Jeff Bezos phone hacking scandal timeline: Here’s what happened and when
It all began with a dinner and an exchange of numbers. In less than a month after Amazon CEO Jeff Bezos and Suadi Arabia’s Crown Prince Mohammed Bin Salman met for dinner, Bezos received a video on WhatsApp.
It all began with a dinner and an exchange of numbers. In less than a month after Amazon CEO Jeff Bezos and Suadi Arabia's Crown Prince Mohammed Bin Salman met for dinner, Bezos received a video on WhatsApp.
This MP4 clip that Bezos received allegedly contained malware that started siphoning off data from his iPhone. According to a report into the hack put together by FTI Consulting, the video exploited a WhatsApp bug to download and install malware on Bezos' phone, which then proceeded to ex-filtrate data from the device.
The Crown Prince's involvement in Bezos' phone being hacked was recently brought to light in the UN's analysis of the case. And in the middle of all this comes Jamal Khashoggi's brutal murder, the role of The Washington Post (that Bezos owns and where Khashoggi's columns were published) and a long history of enmity.
Here's the timeline so far. This timeline is based on a report published today by two human rights experts at the United Nations and updated with recent events.
All the events that predate and then follow the phone hack make the entire hacking accusations plausible if one factors in "Saudi Arabia's long history of targeting perceived critics of the Saudi regime with malware, which culminated with Saudi agents murdering Khashoggi in 2018".
October 2013 - Jeff Bezos buys The Washington Post.
December 2016 - Jamal Khashoggi makes critical remarks about Donald Trump's ascent to the US presidency at a Washington-based think-tank. Soon after, the Saudi regime cancels Khashoggi's column in the al-Hayat newspaper and soon bans him from writing, appearing on television and attending conferences. Khashoggi eventually leaves Saudi Arabia.
September 2017 - The Washington Post publishes Khashoggi's first column: "Saudi Arabia wasn't always this repressive. Now it's unbearable," a piece that is highly critical of Saudi's Crown Prince Mohammed bin Salman (MBS).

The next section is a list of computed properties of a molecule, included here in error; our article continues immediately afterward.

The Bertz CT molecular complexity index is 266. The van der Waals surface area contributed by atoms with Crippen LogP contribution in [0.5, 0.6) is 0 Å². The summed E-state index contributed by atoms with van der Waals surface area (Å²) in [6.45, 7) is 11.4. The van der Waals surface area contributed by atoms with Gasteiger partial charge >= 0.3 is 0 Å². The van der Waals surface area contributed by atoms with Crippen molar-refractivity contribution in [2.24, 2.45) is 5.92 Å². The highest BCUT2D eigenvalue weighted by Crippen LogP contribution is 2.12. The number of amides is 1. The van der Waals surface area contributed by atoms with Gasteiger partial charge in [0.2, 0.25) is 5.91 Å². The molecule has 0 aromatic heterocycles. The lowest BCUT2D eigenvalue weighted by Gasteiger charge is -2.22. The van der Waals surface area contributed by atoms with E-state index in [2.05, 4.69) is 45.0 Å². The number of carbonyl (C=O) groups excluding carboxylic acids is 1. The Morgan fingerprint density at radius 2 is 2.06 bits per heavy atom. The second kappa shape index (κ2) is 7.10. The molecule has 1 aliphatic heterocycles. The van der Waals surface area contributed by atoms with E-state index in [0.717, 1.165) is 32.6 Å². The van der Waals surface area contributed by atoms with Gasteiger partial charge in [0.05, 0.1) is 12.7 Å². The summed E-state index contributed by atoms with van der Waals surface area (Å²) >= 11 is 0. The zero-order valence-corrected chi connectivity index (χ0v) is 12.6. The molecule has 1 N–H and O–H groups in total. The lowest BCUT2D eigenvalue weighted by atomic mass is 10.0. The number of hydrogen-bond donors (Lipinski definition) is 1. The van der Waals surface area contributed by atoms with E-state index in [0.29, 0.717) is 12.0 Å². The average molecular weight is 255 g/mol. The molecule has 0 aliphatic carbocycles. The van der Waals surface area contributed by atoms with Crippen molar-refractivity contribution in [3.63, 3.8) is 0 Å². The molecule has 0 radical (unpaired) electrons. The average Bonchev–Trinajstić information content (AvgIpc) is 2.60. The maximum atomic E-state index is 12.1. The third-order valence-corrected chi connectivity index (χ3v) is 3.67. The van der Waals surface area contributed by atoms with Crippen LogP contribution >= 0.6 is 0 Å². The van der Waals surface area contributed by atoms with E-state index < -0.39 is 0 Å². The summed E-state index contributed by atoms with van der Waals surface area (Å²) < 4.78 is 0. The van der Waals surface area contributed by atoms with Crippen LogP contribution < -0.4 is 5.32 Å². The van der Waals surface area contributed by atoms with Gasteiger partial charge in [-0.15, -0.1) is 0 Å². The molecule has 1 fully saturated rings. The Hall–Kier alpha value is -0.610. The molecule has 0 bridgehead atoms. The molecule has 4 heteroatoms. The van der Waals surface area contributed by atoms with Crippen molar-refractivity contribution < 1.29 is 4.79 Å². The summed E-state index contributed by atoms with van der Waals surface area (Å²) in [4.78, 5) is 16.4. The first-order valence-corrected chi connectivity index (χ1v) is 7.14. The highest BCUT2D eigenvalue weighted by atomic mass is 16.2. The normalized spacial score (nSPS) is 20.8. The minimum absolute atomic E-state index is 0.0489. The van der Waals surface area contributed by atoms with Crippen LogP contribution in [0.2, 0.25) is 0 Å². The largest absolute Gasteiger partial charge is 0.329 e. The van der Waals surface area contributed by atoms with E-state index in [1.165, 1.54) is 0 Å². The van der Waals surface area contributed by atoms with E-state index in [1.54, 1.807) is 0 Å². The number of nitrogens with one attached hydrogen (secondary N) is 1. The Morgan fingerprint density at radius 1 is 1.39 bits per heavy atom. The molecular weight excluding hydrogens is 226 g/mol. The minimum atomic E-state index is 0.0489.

November 2017 - The Saudi Royal Guard acquires the Pegasus-3 spyware from the NSO Group (an Israeli company that sells surveillance tools to governments).
February 7, 2018 - The Washington Post publishes a column by Khashoggi titled: "Saudi Arabia's crown prince already controlled the nation's media. Now he's squeezing it even further".
February 28, 2018 - Khashoggi publishes another piece in the Washington Post titled "What Saudi Arabia's crown prince can learn from Queen Elizabeth II".
March 21, 2018 - Washington Post owner and Amazon CEO Jeff Bezos is invited to attend a small dinner with the Crown Prince in Los Angeles.
April 3, 2018 - Washington Post publishes another column by Khashoggi while Bin Salman is still touring the US. Khashoggi writes in this piece: "…replacing old tactics of intolerance with new ways of repression is not the answer." Bin Salman was visiting the US for a three-week cross country tour to "pitch a progressive vision for his kingdom, including an economic plan less reliant on oil".
April 4, 2018 - Bezos attends dinner with the Crown Prince, in the course of which they exchange phone numbers that correspond to their WhatsApp accounts.
May 1, 2018 - A message from Bin Salman's WhatsApp account is sent to Bezos. The message is an encrypted video file.
It is later established, with "reasonable certainty", that the video's downloader infected Bezos' phone with a malicious code. The video message is believed to be the same as the video in this tweet. The screen grab shows a picture of the Saudi Arabian flag and the Swedish flag.
After receiving the message, investigators saw a spike of data being sent from the device, a 29,000% jump in traffic, consisting of more than 6GB of egress data. Prior to the hack, Amazon's CEO had an average of 430KB/day egress data. After receiving the video, Bezos' iPhone maintained a daily average of 101MB/day in egress data for the following months, suggesting a constant state of surveillance.
May 2018 - The phone of Saudi human rights activist Yahya Assiri is infected with malicious code. Assiri was in frequent communication with Khashoggi.
June 2018 - The phone of Saudi political activist Omar Abdulaziz is infected with malicious code, via a texted link on WhatsApp. Omar Abdulaziz was in frequent communication with Khashoggi.
June 2018 - The phone of an Amnesty International official working in Saudi Arabia was targeted for infection via a WhatsApp link that was determined to lead to an NSO Group-controlled website.